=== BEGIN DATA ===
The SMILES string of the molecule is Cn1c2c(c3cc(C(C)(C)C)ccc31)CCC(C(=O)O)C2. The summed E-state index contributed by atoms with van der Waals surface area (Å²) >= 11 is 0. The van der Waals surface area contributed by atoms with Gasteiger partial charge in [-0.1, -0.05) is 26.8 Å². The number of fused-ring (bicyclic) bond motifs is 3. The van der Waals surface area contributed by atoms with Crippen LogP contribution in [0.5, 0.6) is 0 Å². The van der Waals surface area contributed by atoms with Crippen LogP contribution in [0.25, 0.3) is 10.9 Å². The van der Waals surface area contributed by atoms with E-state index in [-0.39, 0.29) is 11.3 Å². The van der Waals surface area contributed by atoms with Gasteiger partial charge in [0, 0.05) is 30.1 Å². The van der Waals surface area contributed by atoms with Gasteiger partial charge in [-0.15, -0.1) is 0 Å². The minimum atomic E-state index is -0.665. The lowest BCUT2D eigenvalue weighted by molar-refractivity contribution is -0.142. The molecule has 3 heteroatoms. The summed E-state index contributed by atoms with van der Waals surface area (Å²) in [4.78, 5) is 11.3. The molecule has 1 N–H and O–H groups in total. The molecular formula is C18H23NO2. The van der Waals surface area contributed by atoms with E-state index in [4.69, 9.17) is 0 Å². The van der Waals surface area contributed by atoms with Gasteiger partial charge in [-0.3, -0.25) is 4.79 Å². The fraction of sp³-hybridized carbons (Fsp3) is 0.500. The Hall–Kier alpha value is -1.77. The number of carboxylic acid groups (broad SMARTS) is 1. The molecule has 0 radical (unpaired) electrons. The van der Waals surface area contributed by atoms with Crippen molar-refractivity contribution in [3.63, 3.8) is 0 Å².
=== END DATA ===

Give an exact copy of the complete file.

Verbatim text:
The SMILES string of the molecule is Cn1c2c(c3cc(C(C)(C)C)ccc31)CCC(C(=O)O)C2. The summed E-state index contributed by atoms with van der Waals surface area (Å²) >= 11 is 0. The van der Waals surface area contributed by atoms with Gasteiger partial charge in [-0.1, -0.05) is 26.8 Å². The number of fused-ring (bicyclic) bond motifs is 3. The van der Waals surface area contributed by atoms with Crippen LogP contribution in [0.5, 0.6) is 0 Å². The van der Waals surface area contributed by atoms with Crippen LogP contribution in [0.25, 0.3) is 10.9 Å². The van der Waals surface area contributed by atoms with E-state index in [-0.39, 0.29) is 11.3 Å². The van der Waals surface area contributed by atoms with Gasteiger partial charge in [0, 0.05) is 30.1 Å². The van der Waals surface area contributed by atoms with Gasteiger partial charge in [-0.15, -0.1) is 0 Å². The minimum atomic E-state index is -0.665. The lowest BCUT2D eigenvalue weighted by molar-refractivity contribution is -0.142. The molecule has 3 heteroatoms. The summed E-state index contributed by atoms with van der Waals surface area (Å²) in [4.78, 5) is 11.3. The molecule has 1 N–H and O–H groups in total. The molecular formula is C18H23NO2. The van der Waals surface area contributed by atoms with E-state index in [4.69, 9.17) is 0 Å². The van der Waals surface area contributed by atoms with Gasteiger partial charge in [-0.3, -0.25) is 4.79 Å². The fraction of sp³-hybridized carbons (Fsp3) is 0.500. The Hall–Kier alpha value is -1.77. The number of carboxylic acid groups (broad SMARTS) is 1. The molecule has 0 radical (unpaired) electrons. The van der Waals surface area contributed by atoms with Crippen molar-refractivity contribution in [3.63, 3.8) is 0 Å².